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Schoolwork at Home

What to do:

Self-Talk. Say to yourself, "I wish my child cared about doing his schoolwork at home and would do it without my nagging him. But I can be calm when he fights doing it. It's his job to do it and mine to encourage his learning how."

Empathy. Tell yourself, "I need to know what my child is thinking and feeling to help him be interested in doing his schoolwork. When I put myself in his shoes, I'll be able to help him better. Sometimes I don't want to do my work around the house or on my job; I always have to figure out why before I can be motivated to do it."

Teach. Tell yourself, "I can help my child learn the SOCS method of problem-solving to help him understand the (S)situation, the (O)options he has for solving the problem, the (C)consequences of choosing each of those options and the (S)best solution. This is a good problem-solving strategy for children to use when they can understand the meaning of these words—situation, options, consequences and solution—that will be useful throughout their lives as it builds a framework for motivation and being interested in accomplishing goals.

Check Schoolwork Assignments. As a "family manager", or home “school teacher”, your task is to know what your child's job is, and in this case it's school assignments. When you know the assignments, you will know whether they have been completed. In addition, you can judge the quality of the work that has been done. If your child says he has no schoolwork, it's possible to check the school website. You are not responsible for doing the work or even knowing what the schoolwork is. But it is important for your child to know that you care and want to know, just as you would share a work project of your own.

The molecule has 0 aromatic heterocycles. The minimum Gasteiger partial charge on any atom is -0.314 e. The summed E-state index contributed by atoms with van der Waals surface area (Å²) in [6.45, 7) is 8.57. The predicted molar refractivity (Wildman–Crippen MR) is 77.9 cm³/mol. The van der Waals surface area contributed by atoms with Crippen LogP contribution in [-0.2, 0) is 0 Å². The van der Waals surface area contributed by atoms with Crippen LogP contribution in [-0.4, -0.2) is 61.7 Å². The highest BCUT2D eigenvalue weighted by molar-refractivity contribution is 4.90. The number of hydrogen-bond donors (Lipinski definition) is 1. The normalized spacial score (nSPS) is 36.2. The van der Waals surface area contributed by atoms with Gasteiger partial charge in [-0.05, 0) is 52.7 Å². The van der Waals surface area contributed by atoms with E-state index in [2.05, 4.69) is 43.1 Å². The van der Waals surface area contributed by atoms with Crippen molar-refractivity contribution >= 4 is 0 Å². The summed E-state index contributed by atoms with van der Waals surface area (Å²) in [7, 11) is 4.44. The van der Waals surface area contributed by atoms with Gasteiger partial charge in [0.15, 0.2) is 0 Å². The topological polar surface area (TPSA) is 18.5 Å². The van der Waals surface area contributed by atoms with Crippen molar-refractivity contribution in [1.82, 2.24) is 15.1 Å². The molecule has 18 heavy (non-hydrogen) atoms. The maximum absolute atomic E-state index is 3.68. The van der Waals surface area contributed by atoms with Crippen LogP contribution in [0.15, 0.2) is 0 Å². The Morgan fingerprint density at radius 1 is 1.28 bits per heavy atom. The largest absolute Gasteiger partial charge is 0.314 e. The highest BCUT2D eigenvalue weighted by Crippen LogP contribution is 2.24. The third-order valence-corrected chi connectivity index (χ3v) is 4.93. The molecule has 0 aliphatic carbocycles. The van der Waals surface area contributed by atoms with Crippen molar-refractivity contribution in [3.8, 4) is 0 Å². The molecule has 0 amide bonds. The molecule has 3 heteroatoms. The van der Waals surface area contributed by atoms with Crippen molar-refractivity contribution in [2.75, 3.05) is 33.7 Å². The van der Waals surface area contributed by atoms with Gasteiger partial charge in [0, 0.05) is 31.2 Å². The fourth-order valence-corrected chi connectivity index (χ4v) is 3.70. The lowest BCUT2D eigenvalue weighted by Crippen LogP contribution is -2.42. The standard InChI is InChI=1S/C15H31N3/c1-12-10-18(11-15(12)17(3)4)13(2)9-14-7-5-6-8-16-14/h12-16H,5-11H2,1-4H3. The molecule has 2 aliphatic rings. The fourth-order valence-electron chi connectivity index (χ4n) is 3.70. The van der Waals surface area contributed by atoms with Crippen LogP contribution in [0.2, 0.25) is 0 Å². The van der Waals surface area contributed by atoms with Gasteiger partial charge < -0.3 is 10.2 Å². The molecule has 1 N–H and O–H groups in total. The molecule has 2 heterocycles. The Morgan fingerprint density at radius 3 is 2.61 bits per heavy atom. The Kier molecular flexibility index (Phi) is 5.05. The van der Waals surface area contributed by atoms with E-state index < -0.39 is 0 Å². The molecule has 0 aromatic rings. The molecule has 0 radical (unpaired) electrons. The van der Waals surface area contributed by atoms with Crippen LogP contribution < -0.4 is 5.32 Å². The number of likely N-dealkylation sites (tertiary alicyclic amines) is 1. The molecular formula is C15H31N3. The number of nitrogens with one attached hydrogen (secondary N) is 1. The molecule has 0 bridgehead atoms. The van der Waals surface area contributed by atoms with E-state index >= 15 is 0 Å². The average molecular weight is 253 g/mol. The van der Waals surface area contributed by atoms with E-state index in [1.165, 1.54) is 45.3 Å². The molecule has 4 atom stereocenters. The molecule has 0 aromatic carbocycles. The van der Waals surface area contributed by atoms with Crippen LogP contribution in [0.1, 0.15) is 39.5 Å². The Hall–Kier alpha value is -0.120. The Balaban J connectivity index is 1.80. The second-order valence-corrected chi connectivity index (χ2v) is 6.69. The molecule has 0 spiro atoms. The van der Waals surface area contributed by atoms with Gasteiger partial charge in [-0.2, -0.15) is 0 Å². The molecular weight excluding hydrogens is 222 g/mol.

Take Frequent Breaks. To help your child of every age care about doing schoolwork at home, it’s good to set small goals followed by fun breaks. For example: Do math problem 1 through 4, and then take five minutes playing a game. Then do problems 5 through 9 followed by a five-minute break. Most assignments can be broken down into segments to be rewarded by breaks.

Make Rules. A simple rule could be: TV and all electronic devices, except for the computer with school assignments on it, will be off during schoolwork time. To enforce the rule, make sure all portable devices are off and are put in a place away from the schoolwork site. A schoolwork rule could be: All assigned schoolwork will be done and inspected before devices can be used or the child can have playtime.

Use SOCS to Support Your Child's Problem-Solving. When your child won't do his schoolwork or is not interested in doing anything other than lying on the couch, for example, talk with him about what he's feeling. Is he upset about something going on? Does he not understand the assignment? Is he worried that his teacher and you expect him to never make a mistake? Is he claiming boredom?

When you know what the situation is—what your child is thinking and feeling—you can help him understand the options he has for solving the problem, the consequences of choosing each of those options and the best solution. This SOCS method—Situation, Options, Consequences and Solution—is a caring, supportive way to build a problem-solving partnership with your child that helps him learn how to be resilient and that he can cope with a problem by thinking it through logically to come up with a solution that works for him.